Art Dubai Modern

17 Mar – 22 Mar 2014

Anwar Jalal Shemza: Square Compositions

Amna Malik, Slade School of Fine Art, UCL, January 2014

Mysticism and modernism seem to go hand in hand, but when we think of ecstasy, when we consider the frenzy of the body moving to music, whether the guttural voice of Qawalli devotional music, the deep drums of contemporary House or the improvised insistent beats of Jazz, we rarely consider their visual parallels to be carefully controlled circles and squares. Yet, in Anwar Shemza’s series of Square Compositions (1963), this is precisely what comes through.

Critics of Shemza’s work have noted the rhythmic undulations of line in many examples of his lithographs, paintings and drawings. Born in 1928 in Simla, Kashmir, Shemza trained as an artist in 1947 at the Mayo School of Arts after successfully establishing himself as a writer within the pre-Partition literary and artistic circles of Lahore. Working within the Punjab School created by Abdur Rahman Chughtai, he made a name for himself painting lyrical images with a variety of themes drawn from Hindu and Mughal sources, much as Abanindranath Tagore, the pioneer of West Bengal modernism, had done from 1905 onwards. In 1956, Shemza enrolled at the Slade School of Fine Art in London and embarked on a journey that radically altered his practice, from the fine, linear, figurative images of his established work to a deep-seated engagement with the Islamic roots of western modernism.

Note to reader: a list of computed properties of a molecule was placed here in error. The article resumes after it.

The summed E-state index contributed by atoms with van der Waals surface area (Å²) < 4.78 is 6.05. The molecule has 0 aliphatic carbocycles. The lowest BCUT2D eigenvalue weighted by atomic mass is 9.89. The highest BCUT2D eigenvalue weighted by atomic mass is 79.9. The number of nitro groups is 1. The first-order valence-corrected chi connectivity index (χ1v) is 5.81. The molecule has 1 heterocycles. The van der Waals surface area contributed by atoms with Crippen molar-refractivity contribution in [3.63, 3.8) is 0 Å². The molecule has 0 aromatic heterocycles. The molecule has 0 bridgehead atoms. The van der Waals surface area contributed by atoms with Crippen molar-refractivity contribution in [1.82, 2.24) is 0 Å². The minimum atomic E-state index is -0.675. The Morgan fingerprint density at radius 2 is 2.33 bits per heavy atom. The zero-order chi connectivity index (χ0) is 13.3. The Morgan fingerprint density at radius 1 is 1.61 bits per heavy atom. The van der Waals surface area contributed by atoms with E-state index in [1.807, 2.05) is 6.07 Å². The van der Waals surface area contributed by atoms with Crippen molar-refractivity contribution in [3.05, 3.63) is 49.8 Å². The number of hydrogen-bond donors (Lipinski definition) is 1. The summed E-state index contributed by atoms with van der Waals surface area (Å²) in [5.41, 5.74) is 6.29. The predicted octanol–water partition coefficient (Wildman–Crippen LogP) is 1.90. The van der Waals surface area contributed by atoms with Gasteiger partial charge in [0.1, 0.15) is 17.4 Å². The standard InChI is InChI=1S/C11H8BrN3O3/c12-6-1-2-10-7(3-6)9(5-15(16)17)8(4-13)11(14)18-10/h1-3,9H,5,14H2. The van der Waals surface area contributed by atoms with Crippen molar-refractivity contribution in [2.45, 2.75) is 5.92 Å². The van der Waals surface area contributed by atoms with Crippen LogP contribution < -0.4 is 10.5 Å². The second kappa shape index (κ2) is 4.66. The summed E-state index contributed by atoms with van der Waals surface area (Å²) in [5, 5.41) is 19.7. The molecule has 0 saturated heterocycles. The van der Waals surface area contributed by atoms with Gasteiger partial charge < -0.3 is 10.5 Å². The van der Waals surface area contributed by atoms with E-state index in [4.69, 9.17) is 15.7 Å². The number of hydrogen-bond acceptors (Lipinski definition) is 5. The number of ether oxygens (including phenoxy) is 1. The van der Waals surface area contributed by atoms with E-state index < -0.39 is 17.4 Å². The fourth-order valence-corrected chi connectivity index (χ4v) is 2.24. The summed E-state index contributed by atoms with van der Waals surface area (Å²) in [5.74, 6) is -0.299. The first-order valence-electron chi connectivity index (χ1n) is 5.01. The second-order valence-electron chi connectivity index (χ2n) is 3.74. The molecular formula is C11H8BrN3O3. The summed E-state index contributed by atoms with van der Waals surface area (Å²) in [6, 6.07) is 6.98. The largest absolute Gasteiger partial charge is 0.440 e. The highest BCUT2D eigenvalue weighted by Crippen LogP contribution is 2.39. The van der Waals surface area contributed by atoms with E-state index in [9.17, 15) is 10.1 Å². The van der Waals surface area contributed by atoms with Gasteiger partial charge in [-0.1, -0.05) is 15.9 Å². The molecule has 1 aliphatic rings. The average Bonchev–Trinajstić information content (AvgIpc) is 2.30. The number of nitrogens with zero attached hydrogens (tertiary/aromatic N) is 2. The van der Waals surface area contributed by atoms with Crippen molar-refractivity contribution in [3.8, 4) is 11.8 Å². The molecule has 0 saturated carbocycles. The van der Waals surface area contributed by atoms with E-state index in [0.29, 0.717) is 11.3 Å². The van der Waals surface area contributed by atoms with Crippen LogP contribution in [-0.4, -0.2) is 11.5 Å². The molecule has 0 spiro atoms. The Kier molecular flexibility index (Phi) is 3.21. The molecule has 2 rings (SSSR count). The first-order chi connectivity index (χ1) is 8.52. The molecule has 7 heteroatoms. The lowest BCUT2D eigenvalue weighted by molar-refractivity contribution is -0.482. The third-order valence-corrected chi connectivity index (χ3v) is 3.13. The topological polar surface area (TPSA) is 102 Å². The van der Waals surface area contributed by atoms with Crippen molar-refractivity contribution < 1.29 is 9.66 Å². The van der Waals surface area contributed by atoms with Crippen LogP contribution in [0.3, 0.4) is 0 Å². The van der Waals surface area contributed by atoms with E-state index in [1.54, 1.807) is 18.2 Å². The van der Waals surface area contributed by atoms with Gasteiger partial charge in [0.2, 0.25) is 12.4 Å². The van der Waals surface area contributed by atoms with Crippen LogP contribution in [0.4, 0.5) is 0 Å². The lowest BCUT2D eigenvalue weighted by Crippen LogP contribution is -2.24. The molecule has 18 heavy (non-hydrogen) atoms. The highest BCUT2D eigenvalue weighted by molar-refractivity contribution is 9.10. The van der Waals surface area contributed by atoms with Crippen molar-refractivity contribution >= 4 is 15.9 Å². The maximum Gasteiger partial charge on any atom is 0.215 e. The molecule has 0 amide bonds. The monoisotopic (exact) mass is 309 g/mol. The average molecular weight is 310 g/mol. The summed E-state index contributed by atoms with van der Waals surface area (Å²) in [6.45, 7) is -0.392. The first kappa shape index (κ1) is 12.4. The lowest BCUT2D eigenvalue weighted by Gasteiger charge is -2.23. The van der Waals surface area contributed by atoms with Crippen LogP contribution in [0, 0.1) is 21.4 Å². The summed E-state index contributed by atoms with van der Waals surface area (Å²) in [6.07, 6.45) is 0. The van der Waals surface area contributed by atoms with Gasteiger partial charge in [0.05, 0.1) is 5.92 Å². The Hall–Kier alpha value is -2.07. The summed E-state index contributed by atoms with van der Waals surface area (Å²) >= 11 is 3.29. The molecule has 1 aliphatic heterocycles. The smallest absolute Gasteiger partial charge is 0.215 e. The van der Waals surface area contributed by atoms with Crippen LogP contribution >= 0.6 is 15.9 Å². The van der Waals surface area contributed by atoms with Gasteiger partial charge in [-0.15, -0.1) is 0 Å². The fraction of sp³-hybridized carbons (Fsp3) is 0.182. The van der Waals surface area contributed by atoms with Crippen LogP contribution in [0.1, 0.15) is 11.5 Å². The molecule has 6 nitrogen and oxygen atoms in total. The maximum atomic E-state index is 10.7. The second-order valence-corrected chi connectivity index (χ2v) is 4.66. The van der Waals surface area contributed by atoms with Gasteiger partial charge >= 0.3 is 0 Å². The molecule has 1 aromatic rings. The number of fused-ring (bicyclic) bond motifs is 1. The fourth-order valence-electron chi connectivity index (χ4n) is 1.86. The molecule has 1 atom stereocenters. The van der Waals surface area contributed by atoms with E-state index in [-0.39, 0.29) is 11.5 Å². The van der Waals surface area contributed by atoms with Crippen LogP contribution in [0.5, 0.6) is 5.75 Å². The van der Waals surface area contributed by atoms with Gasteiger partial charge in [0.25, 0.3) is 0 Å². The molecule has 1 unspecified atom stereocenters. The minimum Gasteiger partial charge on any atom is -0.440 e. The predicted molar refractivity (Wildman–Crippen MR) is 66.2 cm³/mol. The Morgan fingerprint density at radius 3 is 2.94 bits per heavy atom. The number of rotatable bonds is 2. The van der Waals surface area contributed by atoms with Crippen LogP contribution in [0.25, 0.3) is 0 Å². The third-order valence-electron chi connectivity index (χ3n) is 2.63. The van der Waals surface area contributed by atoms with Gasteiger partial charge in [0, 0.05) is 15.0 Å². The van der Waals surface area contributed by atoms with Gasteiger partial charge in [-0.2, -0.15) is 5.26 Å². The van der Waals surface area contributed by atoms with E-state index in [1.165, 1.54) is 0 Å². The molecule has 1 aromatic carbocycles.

Exhibiting his work widely from the mid-1950s in London, Lahore and internationally, Shemza’s paintings drew on calligraphy and architecture in Islamic art as the basis of his inspiration while looking closely and extensively at the modernist abstraction of Mondrian, Klee and Kandinsky. No doubt these artists are quite different from each other, yet they all attribute their development of abstraction in part to the two dimensionality and flat surfaces of Islamic geometric design, showcased in a major exhibition on Islamic art in Munich in 1911. Furthermore, as part of the development of abstraction, these artists drew heavily on the mystical traditions embedded in Madame Blavatsky’s writings on theosophy. The link between creativity and mysticism is not new to Sufism, which expresses love of the divine through poetry that is also sung and set to music. What is emerging, gradually, are its connections with modernism...

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